The weekend the Pre was released, my friends had scheduled a camping trip to Devil's Lake and they wouldn't let me get away with sitting in Madison all weekend just so that I can pick up the Palm Pre. Fortunately my friend Jesse needed to drive back to Madison early Saturday morning for a family event, so I convinced him to leave around 6:30AM. I had been planning to pick up the phone at Best Buy, but I was worried about the limited supply (~5 at each store in Madison), so I would have gone to the store at 5AM, but Sprint sent an email letting everyone waiting know that the Sprint stores would be open at 8AM. So I ended up standing outside of the Sprint store 10 minutes to 8; I was 15 in line. At that point, I was tired, smelled of campfire, and thinking that I probably wouldn't be able to get one, given I wasn't in the first 5. But they let us all in and gave each of us a printed sales sheet with a number; by the end of the 1.5 hours I was there, they had over 100 people, and they still had enough phones for everyone!

I had U.S. Cellular up to that point (I love U.S. Cellular; they provide great cell service in Wisconsin and I haven't been disappointed, even when visiting IL, MN, or MI; customer service is also #1; if they had been able to offer the Pre with a good comprehensive service plan, I would have stuck with them; good luck to them on ending U.S. exclusive handset deals, which really only benefit the large cell service providers.) The switch took a couple of hours, so I had to take the Palm Pre home and was unable to turn it on until the migration completed. Fortunately Sprint had a way to check the status online (it turned out the rep was missing a key piece of information that I provided when I called customer service after going home).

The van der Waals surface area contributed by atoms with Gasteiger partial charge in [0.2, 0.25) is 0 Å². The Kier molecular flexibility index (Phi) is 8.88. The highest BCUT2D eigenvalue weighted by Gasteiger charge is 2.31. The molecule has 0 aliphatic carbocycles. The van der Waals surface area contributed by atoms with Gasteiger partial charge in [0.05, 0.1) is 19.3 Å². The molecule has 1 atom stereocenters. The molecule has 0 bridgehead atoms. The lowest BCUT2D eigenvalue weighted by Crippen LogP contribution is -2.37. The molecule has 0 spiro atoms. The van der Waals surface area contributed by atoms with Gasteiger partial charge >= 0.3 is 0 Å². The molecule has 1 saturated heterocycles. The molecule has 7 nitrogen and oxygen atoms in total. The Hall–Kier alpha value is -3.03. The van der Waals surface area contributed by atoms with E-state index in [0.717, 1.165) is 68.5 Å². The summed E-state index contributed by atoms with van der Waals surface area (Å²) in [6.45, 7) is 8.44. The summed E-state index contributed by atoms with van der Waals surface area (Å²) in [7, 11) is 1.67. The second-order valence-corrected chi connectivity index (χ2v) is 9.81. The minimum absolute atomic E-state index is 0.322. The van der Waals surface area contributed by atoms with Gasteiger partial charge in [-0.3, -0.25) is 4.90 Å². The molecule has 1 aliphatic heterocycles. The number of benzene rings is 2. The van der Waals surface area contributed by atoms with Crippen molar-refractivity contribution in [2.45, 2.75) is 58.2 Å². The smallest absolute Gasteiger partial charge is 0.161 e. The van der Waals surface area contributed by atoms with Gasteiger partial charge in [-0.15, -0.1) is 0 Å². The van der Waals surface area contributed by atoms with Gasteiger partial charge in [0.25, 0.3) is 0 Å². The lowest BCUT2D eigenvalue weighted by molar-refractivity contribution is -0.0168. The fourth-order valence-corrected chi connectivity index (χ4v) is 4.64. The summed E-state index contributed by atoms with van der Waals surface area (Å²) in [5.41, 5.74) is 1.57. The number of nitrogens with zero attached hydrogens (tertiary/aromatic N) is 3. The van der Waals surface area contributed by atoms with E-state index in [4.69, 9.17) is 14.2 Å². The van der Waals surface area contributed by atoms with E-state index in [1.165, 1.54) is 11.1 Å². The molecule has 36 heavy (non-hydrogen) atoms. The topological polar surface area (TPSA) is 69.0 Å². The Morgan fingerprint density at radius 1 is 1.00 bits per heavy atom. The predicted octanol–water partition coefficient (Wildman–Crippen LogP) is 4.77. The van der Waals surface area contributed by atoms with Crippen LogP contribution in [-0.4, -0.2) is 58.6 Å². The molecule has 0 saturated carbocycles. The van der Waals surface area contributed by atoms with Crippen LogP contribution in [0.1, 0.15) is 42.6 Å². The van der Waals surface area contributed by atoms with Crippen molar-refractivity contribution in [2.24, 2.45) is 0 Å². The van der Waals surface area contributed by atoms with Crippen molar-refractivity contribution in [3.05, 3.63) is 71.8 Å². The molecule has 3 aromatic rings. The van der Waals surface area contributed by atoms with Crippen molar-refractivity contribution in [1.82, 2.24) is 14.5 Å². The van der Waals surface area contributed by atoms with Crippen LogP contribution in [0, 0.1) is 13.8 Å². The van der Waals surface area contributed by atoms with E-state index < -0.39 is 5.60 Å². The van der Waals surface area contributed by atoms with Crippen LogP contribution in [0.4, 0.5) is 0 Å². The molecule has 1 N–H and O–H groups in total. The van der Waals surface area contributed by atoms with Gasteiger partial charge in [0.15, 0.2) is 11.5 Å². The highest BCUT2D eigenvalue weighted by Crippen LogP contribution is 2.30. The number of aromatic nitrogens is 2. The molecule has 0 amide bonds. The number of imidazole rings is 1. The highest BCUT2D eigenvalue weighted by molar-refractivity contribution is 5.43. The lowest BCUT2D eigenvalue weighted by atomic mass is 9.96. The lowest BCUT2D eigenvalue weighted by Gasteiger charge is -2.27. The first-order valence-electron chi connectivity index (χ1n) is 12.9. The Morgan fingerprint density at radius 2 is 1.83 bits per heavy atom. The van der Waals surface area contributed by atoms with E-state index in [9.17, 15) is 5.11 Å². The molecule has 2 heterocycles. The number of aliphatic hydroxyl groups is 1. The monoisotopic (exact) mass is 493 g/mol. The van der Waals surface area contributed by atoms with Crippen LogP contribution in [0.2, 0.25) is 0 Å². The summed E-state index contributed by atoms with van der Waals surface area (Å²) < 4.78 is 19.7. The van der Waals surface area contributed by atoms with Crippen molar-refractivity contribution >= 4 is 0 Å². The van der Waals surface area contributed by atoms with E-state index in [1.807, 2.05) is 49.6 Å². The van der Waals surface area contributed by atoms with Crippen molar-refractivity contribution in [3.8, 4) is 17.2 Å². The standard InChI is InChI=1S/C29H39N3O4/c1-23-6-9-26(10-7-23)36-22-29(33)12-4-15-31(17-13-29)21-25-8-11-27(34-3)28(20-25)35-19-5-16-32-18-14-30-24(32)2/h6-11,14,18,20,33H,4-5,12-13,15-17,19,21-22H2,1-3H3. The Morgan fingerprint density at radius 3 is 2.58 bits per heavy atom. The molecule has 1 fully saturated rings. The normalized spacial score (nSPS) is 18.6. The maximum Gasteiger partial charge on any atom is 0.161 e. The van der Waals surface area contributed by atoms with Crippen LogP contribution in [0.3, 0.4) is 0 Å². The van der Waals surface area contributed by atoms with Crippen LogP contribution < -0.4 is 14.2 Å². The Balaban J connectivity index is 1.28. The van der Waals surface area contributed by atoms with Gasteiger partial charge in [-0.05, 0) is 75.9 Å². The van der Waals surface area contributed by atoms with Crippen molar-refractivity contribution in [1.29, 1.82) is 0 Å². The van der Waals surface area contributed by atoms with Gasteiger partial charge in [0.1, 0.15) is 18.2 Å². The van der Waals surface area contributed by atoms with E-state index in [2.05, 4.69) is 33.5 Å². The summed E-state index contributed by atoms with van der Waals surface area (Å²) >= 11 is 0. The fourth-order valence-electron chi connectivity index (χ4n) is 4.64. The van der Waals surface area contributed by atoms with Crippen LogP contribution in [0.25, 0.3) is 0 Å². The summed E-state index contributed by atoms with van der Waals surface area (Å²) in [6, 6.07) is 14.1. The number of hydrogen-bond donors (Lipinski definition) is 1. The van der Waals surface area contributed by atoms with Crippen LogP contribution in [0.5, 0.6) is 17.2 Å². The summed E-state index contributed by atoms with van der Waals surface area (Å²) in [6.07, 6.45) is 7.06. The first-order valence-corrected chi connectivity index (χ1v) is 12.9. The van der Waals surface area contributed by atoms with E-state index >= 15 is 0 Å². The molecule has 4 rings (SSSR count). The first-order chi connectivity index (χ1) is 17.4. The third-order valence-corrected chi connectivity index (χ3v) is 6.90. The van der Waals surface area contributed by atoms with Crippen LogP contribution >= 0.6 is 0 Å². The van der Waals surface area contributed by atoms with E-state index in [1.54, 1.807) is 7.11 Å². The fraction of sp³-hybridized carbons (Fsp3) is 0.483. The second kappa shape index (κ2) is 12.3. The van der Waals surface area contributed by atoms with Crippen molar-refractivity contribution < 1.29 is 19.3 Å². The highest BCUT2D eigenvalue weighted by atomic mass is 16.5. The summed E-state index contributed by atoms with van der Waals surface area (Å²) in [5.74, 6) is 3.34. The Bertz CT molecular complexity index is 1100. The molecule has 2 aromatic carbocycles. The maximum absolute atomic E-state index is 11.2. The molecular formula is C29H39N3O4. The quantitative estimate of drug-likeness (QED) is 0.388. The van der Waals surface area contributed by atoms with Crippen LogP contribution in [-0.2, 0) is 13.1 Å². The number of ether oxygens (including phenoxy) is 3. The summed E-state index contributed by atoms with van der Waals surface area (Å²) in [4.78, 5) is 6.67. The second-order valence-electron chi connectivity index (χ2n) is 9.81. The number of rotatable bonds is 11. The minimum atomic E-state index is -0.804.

When I first turned on the Pre, it asked me to register for a Palm Profile and then asked me to log in to my online accounts. First was Google; all I did was type in my login info once on the phone, and with a couple exceptions the phone downloaded all of my contacts, calendar events*, email, and logged me into Gmail chat. Next was Facebook, and then Synergy began to do its thing, linking my Google contacts to Facebook. I found that it did a relatively good job; it even pulled in my contacts' photos from Gmail and Facebook and put them as the contacts' photos :-) And it is very easy to link more contacts together or remove incorrect links, and correcting Google contacts results in the changes being pushed back to Google (and vice-versa). I was so impressed with this...this is exactly what I wanted my new communicator to need for syncing with my computer! In fact, the first time I actually plugged in the usb cable to access data was to mount the device in USB target disk mode, where I can drag files back and forth, and that's how I added some audiobooks, mp3s, images, and Classic apps. I have not used media sync yet (I'm not terribly interested in using iTunes as my media manager, although if I can have sync'ing happen over wifi, I would consider it).

WebOS also had no problem connecting to Exchange using the web-access http method; it downloaded my mail, calendar, and provided access to the Global Address Book within contacts. The only issue is that sometimes you need to look at the Accounts section for alternate apps and make sure you don't need to enter your password a second time; once you do this, everything starts syncing as excpeted.